Two Coproduction Programs:
F-5E Aircraft in Taiwan and M-16 Rifle in the Philippines (Unclassified Digest)
ID-76-84: Published: Jun 6, 1977. Publicly Released: Jun 6, 1977.
- Full Report:
Coproduction is a program wherein the United States enables an eligible country or international organization to acquire the expertise to manufacture, assemble, repair, and maintain a specific weapon, support system, or individual military item. It might be limited to the assembly of a few end items, with small input of local country parts, or it might be extended to a major manufacturing effort requiring the buildup of capital industries. The long-run economic impact of coproduction is that it establishes or expands a production base and increases management and technical skills that will enable the buying country to become less dependent on foreign sellers.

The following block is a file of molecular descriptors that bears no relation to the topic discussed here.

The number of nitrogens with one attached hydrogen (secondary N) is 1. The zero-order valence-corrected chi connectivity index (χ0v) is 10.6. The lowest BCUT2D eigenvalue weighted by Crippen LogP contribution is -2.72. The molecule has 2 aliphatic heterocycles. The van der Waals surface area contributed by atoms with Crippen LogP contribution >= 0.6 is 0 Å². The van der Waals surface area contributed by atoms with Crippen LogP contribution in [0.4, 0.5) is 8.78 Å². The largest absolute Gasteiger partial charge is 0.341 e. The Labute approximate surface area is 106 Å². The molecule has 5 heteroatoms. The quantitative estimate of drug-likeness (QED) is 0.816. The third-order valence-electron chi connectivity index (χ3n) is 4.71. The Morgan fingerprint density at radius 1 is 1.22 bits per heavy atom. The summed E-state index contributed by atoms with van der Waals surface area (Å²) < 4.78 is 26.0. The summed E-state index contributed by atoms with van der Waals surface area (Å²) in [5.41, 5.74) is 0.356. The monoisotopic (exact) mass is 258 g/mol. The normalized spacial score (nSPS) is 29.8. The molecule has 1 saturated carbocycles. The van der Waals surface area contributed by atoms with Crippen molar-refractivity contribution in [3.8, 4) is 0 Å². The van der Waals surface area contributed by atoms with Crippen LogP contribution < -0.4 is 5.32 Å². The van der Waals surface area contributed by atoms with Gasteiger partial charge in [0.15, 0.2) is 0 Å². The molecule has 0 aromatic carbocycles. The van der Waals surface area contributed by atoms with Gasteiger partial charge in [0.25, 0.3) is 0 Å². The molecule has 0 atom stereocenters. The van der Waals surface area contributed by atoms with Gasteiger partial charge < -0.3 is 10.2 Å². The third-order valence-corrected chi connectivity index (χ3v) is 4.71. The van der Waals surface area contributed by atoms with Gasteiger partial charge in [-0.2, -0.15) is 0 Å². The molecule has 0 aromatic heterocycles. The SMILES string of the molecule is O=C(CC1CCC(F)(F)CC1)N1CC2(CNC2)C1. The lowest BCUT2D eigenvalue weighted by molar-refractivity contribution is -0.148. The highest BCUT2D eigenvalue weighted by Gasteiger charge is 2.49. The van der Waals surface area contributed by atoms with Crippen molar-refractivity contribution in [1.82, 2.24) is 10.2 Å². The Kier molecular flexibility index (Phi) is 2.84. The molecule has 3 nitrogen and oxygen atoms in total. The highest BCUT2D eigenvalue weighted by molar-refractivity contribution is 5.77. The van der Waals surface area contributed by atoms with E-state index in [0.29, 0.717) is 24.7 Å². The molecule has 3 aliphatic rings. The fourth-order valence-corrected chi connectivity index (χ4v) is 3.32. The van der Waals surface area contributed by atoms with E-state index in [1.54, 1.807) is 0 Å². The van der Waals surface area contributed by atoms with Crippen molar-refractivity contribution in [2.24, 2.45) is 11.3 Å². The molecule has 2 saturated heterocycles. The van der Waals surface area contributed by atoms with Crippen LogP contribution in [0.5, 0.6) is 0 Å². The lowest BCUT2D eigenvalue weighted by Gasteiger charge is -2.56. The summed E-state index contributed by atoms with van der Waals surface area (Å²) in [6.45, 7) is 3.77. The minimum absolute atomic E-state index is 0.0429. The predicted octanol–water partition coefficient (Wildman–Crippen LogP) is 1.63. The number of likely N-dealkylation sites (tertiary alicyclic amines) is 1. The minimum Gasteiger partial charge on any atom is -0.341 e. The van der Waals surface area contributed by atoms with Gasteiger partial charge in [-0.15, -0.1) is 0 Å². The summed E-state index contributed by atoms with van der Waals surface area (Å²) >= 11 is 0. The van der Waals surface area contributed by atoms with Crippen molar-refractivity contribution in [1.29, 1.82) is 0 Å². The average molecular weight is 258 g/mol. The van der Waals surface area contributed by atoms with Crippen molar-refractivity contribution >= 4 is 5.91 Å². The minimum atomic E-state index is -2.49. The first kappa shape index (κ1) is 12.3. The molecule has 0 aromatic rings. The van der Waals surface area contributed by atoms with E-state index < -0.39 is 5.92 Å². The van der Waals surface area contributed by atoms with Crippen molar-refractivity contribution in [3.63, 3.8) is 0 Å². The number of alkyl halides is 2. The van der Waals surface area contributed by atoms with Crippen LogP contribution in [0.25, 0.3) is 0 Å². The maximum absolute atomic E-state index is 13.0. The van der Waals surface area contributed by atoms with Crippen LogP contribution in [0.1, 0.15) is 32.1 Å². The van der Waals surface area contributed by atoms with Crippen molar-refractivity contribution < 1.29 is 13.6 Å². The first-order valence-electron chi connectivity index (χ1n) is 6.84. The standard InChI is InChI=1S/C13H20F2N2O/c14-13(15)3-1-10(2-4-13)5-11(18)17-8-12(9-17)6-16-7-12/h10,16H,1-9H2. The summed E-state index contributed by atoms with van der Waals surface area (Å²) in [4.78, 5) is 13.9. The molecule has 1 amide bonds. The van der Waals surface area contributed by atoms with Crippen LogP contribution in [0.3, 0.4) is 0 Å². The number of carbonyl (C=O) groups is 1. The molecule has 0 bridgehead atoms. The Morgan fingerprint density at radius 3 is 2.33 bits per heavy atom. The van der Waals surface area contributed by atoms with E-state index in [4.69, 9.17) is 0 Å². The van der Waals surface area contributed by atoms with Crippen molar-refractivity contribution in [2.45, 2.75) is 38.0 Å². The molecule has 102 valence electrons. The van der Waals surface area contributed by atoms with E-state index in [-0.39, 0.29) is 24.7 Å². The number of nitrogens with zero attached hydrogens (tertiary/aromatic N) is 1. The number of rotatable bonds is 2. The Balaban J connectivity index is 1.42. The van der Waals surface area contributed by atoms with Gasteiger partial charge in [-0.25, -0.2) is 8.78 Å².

The long-term economic value of the Philippine M-16 rifle and Taiwan F-5E coproduction projects is reflected by the enhanced technological, production, and managerial capabilities of these countries. The Philippines is investing in a technological upgrading of its industrial sector, which is expected to result in long-term economic benefits beyond rifle production. Taiwan is gaining moderate technological ability with its coproduction program, of which a significant portion of the manufacture remains in the United States. The financial impact of the coproduction project on the Philippines has been positive. There has been a decrease in the outflow of foreign exchange and the local economy has been aided. Taiwan has experienced a negative impact in the increase of outflow of foreign exchange; however, in that portion of cost being spent on Taiwanese goods and services, the local economy has been aided. These two coproduction programs are meeting their objectives, including expansion of technical and military support capabilities. There has been no important adverse impact on U.S. labor.